Meetings are held weekly, on Thursday mornings in Ealing Green Church (almost opposite Ealing Film Studios).
You should aim to arrive at about 10.00am.
Meetings begin with announcements and in-house business. There are then two short 2-minute presentations given by interest group conveners. This is followed by the speaker's presentation during which there is usually a break of approx. 15mins. The proceedings finish at 11.45-12.00.
THURSDAY MORNING TALKS:
From March 2017 Rosemary Richardson has retired as organiser of the Thursday morning talks. We thank her for the excellence with which she has managed the highly important, demanding task over several years.
She will be replaced by Yvonne Hughes who will be glad to receive your suggestions. See CONTACT
PROGRAMME OF TALKS, SPRING TERM 2017
April 27 Ian McCannah: Sir Christopher Wren’s Historic City Skyline. (The life and architecture of Wren as he rebuilt the city churches after the Great Fire of London 1666.)
May 4 David Jones: The Ecology of British Earthworms (How many species are there? What do they eat? How do they contribute to the soil processes and ecosystem health? And many more secrets of Earthworms.)
May 11 Dr. Jim Hoare: Asia on my Mind: 50 years living and working in the Confucian World (Beginning in 1964 as a new graduate student, my work, leisure, hobbies and family life been bound up with once was the “Chinese World Order”.)
May 18 Dr. Annette Heinbokel and Julie Taplin: Gifted Children – from Ealing to Germany (Starting in 1967, the English National Association for Gifted Children influenced the founding of German Association for Gifted Children. What are the difference between them?)
May 25 Trevor Dance: Rodolphe Bresdin: an Incorrigible Bohemian (An introduction to the astonishing work and amazing life of this fascinating 19th century French artist. Penniless all life, walked 400 miles lived in Canada and came back to France and more.)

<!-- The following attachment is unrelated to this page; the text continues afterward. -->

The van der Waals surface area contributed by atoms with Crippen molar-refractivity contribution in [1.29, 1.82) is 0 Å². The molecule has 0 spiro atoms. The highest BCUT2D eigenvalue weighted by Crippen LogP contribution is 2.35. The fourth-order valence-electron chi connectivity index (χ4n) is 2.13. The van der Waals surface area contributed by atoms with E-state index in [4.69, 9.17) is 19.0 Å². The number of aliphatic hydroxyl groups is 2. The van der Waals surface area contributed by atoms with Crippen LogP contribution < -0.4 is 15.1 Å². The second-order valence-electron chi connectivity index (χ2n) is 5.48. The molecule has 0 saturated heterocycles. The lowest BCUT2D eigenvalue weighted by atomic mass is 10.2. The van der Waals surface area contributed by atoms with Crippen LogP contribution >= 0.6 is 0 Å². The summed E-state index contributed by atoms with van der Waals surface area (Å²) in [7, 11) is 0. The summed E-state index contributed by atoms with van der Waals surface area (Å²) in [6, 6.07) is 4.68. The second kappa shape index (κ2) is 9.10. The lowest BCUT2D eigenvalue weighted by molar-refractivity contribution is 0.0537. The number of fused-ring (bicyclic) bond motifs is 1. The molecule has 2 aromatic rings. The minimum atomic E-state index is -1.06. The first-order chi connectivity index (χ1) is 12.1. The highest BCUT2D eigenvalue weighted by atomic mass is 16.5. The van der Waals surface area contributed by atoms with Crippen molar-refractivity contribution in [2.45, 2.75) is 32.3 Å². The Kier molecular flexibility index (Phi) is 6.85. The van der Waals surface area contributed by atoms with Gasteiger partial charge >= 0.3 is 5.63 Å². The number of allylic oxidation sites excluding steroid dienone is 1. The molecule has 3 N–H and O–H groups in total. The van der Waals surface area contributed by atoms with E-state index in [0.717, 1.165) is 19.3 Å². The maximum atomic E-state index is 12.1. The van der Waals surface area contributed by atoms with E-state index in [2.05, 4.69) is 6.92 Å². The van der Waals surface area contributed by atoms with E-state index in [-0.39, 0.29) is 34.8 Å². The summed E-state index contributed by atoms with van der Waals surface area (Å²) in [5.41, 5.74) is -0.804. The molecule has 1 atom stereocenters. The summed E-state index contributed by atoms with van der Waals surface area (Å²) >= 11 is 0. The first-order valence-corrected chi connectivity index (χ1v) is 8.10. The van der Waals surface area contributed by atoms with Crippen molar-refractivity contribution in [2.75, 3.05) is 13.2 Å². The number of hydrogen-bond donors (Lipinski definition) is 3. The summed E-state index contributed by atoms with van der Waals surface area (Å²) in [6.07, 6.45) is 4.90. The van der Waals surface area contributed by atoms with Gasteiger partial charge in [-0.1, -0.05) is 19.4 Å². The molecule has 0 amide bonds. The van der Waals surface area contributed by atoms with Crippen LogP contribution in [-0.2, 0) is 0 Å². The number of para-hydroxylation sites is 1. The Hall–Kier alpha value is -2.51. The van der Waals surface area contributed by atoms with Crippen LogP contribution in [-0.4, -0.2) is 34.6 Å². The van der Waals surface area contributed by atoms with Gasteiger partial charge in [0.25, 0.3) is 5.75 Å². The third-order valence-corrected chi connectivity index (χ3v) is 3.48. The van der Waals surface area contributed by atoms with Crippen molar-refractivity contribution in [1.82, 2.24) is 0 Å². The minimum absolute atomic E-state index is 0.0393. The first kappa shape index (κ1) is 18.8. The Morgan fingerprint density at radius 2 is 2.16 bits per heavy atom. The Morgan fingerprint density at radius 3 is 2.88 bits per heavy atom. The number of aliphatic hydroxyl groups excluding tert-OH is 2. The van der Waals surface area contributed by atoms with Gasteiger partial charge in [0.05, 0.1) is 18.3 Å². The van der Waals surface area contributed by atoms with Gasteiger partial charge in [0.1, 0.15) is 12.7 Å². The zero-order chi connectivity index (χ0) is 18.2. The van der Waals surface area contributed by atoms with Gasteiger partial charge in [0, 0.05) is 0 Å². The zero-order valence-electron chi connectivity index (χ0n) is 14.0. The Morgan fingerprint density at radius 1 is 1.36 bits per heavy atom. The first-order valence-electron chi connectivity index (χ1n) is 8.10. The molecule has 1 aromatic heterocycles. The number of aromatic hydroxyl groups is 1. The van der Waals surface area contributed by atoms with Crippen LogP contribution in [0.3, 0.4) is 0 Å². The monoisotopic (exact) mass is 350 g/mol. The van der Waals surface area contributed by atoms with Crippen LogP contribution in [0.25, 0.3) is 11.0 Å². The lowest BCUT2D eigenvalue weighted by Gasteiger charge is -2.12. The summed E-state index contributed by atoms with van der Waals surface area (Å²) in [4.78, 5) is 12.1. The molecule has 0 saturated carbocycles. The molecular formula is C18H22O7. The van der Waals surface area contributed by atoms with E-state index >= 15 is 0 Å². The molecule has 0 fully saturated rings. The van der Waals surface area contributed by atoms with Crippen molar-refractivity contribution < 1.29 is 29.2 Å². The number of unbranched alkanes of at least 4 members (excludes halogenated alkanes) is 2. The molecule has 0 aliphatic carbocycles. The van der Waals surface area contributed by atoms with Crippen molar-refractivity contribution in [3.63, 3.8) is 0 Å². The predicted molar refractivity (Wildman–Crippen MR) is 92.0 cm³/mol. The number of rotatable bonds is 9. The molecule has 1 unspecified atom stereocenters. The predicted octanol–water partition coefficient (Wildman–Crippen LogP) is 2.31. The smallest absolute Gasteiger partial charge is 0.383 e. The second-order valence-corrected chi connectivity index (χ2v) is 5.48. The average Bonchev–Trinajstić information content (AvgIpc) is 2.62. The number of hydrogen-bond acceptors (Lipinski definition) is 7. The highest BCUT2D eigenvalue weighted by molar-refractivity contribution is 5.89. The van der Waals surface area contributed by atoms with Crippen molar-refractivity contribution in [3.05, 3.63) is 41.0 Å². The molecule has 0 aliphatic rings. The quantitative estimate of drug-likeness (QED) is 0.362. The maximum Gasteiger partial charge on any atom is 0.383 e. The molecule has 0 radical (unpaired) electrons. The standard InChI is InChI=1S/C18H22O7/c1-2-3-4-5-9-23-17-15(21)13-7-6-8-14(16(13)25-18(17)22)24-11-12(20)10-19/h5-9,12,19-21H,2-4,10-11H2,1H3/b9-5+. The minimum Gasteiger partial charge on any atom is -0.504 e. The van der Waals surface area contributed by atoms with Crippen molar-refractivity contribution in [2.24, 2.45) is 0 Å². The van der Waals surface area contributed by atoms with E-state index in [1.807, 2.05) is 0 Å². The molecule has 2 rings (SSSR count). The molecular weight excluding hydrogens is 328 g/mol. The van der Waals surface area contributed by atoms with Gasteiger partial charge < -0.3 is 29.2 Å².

June 1 Tony Dayan: Plants to Kill and Plants to Cure (We have used plants to kill food animals and each other since the earliest times and in the past 7-9000 years exploited them as medicines. Let’s look at the gardens around us with respect.)
June 8 Helen Johnston: Treasures of the Thames: The Archaeology of the Thames Foreshore (The Thames runs through London, at low tide we have the longest archaeological site revealing London’s History.)
June 15 Cllr. Julian Bell: Development Plans for Ealing, including the Town Hall.
June 22 Canon Anne Davison: From the Medes to the Mullahs: a History of Iran. (History of Iran, or Persia, is long and complex From Ancient Empires of Medes, Through Islamic Conquest in the 7th Century, through Islamic Empires, the 1979 Iranian Revolution up to today’s Islamic Republic.
June 29 Member of the London’s Air Ambulance Team: The work of the Air Ambulance Service.
July 6 Prof. Mary Evans: Women Detectives: Ladies with Guns Fiction. (How do women detectives appear in detective fiction of the late 20th and early 21st century? Does Miss Marple live on?)
July 13 Margaret Martin interviewing Ian Richardson. (Desert Island Discs - Margaret interviews Ian and plays his choice of music between the stories of his life.)
EALING U3A SUMMER PROGRAMME, marking the Centenary of the Russian Revolution
July 27 Dr Andy Willimott: 1917- Living the Revolution (The Russian Revolution of 1917 brought down 300 years of Romanov rule, radicalised a nation and saw the establishment of the world’s first avowedly socialist state. From freedoms of February to ‘red dawn’ of October and beyond.)
(Lecturer in Modern Russian/ Soviet History at the University of Reading. Author of Living the Revolution: Urban Communes & Soviet Socialism, 1917 – 1923)
August 10 Prof Michael Kauffmann: Years of invention: Russian Art & Politics 1905 – 1925 (Starting in 1905, the year of the abortive revolution through the 1917 revolution up to 1925.)
(Former Director, The Courtauld Institute of Art)
August 24 Andrew Jameson: The October Revolution in Russian Literature (The past is another country – they do things differently there. The two revolutions of 1917 signified the end of the Russian Empire, followed by the coming to power of a determined but narrow ideology. How did this affect poetry and writing?)
(Consultant on Russian Language and Culture
Member of the Society for Co-operation in Russian and Soviet Studies (SCRSS))
Ealing U3A members, £2 per lecture; non-members £3 per lecture: pay at the door
Please put the dates in your diary
AUTUMN TERM STARTS SEPT 7, 2017
Photos of some of our recent speakers are displayed on this page
Click on a picture below to see it full-size with more details.